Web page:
These days we are used to seeing new focused and track-inspired 911s almost every year. Back in 1973 we saw the legendary 2.7 RS come onto the scene. It was followed a year later by the much rarer 1974 3.0 RS variant and then ten years later by the 1984 SC RS (technically the SC RS was a pure competition car vs the homologated ‘73 and ‘74 RS 911s). Another 13 years passed before we saw the next car with that Rennsport magic-touch applied. It was known as the Carrera 3.2 Clubsport. The 911 Carrera Club Sport was Porsche once again refocusing on what they do best – high performance, lightweight motoring.
In the later 1970s Porsche wasn’t really sure there was a future for the 911. When Peter Schutz took over from Ernst Fuhrmann as Porsche Chairman in 1980, any plans to abandon the 911 were dropped. In the mid-1980s there was certainly room in the 911 range for something more focused and track-ready. In September 1983, the much-improved 3.2-litre Carrera began the model’s resurgence following years of under-development. Soon afterwards, Porsche began work on a lightweight variant that the firm’s enthusiastic drivers had been wanting for over a decade.
Design work had begun on the M637 model in the autumn of 1984, with the production car first shown to the public at the 1987 Frankfurt Motor Show. Based on the principle ‘less is more’, it was the perfect way to celebrate 25 years of the 911.It arrived alongside the rest of Porsche’s 1988 model year I-series range.
In 1987 Porsche launched the 3.2 Carrera Club Sport and while it isn’t an official “RS” model, it definitely has had magic RS tweaking and upgrades, making this a very special Porsche. A true driver’s 911. Inspired by those legendary lightweight 911s of the past, the Club Sport package (option code M637) was applicable to Coupes only. It marked the arrival of the Club Sport designation which has since become a byword for the most extreme Porsches.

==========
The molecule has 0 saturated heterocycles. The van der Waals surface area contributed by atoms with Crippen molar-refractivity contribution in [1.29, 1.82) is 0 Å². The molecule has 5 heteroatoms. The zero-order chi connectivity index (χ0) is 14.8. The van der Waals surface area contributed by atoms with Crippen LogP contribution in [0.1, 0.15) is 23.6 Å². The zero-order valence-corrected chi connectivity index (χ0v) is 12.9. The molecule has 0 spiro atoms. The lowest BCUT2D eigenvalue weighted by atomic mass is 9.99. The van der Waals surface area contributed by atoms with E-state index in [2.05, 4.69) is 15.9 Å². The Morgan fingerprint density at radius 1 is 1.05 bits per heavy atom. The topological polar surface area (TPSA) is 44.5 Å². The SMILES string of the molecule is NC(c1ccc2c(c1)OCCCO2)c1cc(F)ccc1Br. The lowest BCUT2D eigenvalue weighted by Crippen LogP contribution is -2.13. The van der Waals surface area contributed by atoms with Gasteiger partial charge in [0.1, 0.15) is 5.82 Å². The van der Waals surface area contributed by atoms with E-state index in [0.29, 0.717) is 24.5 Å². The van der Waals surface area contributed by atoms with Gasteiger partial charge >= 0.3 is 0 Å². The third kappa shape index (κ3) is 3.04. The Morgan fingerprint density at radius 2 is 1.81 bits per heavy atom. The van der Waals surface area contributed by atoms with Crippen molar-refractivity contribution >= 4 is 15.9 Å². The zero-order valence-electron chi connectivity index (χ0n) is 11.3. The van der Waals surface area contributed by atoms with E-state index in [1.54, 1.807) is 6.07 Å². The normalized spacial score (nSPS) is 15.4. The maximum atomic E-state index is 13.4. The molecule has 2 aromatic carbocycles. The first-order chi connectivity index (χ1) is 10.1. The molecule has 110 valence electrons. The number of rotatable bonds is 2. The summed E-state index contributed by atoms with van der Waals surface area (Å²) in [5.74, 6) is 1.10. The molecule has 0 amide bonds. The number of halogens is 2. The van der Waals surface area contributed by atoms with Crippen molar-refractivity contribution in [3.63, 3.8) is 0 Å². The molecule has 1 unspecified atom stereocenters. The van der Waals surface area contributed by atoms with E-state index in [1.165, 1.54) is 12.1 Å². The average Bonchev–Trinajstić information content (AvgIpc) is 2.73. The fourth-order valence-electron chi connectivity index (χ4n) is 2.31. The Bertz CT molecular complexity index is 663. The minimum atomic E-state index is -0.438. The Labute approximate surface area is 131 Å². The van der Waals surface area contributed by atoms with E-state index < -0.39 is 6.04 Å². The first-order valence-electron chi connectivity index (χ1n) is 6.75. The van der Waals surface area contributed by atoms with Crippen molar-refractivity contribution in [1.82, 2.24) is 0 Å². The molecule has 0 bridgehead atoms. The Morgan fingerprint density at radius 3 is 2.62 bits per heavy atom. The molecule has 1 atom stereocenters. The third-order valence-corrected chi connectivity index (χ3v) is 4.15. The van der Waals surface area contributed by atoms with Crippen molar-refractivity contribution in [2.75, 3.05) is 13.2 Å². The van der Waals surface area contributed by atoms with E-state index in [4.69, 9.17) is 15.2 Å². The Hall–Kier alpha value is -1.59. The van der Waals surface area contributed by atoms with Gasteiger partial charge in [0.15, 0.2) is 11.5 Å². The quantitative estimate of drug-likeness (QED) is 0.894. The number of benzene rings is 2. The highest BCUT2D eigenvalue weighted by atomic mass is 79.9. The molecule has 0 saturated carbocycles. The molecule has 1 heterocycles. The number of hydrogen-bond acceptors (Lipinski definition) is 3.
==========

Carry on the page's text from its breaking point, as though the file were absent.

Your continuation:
The new Club Sport had a blueprinted, high revving engine mated to a modified short-shift, close-ratio G50 gearbox. The 911 had track-bias suspension modifications, with weight saving measures that bordered on obsessive. It worked.
The 3.2 Carrera Club Sport was built for enthusiasts looking for a 911 that was ready to go racing right off the dealer lot. In Club Sport spec, the 911 lost 155 pounds by losing non-essential equipment like a sunroof, rear seat, A/C, power windows, and lots of sound insulation. It was a rare car too, with only 340 units produced (we know that 53 made it to the UK and 28 made it to the U.S). While “Option M637” was technically a 1987 and 1988 model year vehicle, most 3.2 Carrera Club Sports were actually produced in 1988.
It started with a prototype known internally at Porsche as ‘911 F22 prototype sports package 2’. Work on the prototype started in 1984 and by 1985 it was seen testing on the road with glass fiber bumpers and the older 915 transmission, neither of which made it to the production version.